Most insurer’s standard Business cover will limit material loss or damage to your situation. You may need an additional policy to cover items away from your situation (General Property). We recommend discussing your individual needs with your insurance broker to tailor your cover to your needs.
Tip 6
Understand your policy & the terms of cover by talking to experts – many policies include additional benefits that will cover removal of debris & professional fees in addition to the Sum Insured. You can increase these as needed for your individual circumstances.
Business Underinsurance – Summary
It is believed that business underinsurance is highly prevalent in Australia. The Insurance Council of Australia believes that one in eight businesses are not insured & a further 10% are underinsured for their assets.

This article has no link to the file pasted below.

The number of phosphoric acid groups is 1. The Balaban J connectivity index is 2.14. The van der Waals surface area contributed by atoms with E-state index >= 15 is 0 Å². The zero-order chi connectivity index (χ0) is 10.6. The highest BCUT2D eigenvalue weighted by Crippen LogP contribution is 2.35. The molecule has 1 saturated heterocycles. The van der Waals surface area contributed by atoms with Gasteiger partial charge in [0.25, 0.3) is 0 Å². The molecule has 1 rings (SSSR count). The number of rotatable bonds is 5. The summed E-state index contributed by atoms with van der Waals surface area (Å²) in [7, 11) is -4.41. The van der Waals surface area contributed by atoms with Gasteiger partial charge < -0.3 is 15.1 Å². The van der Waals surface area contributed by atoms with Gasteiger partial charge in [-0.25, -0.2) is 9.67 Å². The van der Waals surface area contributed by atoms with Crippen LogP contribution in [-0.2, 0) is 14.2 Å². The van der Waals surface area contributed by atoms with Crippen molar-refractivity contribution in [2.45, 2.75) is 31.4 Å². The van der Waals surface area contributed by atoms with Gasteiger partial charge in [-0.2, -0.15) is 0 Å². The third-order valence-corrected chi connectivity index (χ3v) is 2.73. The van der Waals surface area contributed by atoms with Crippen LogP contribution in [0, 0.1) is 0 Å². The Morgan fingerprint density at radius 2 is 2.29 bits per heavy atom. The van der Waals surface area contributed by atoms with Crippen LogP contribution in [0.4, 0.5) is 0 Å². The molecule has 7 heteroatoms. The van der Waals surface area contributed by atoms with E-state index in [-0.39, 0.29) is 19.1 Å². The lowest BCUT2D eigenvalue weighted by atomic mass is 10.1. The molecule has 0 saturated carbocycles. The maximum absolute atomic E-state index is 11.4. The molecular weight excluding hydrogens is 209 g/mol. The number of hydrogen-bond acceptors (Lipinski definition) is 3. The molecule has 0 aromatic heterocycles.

By working through the tips provided, you will not only avoid underinsurance, but will also obtain the added financial security that your business requires.
General Advice Warning: This advice is general and does not take into account your objectives, financial situation or needs. You should consider whether the advice is appropriate for you and your personal circumstances. Before you make any decision about whether to acquire a certain product, you should obtain and read the relevant product disclosure statement.

All information above has been provided by the author.

Trident Insurance Group, ABN 94247973307, AFSL 237360

This article originally appeared on Trident Insurance Group News & Insights and has been published here with permission.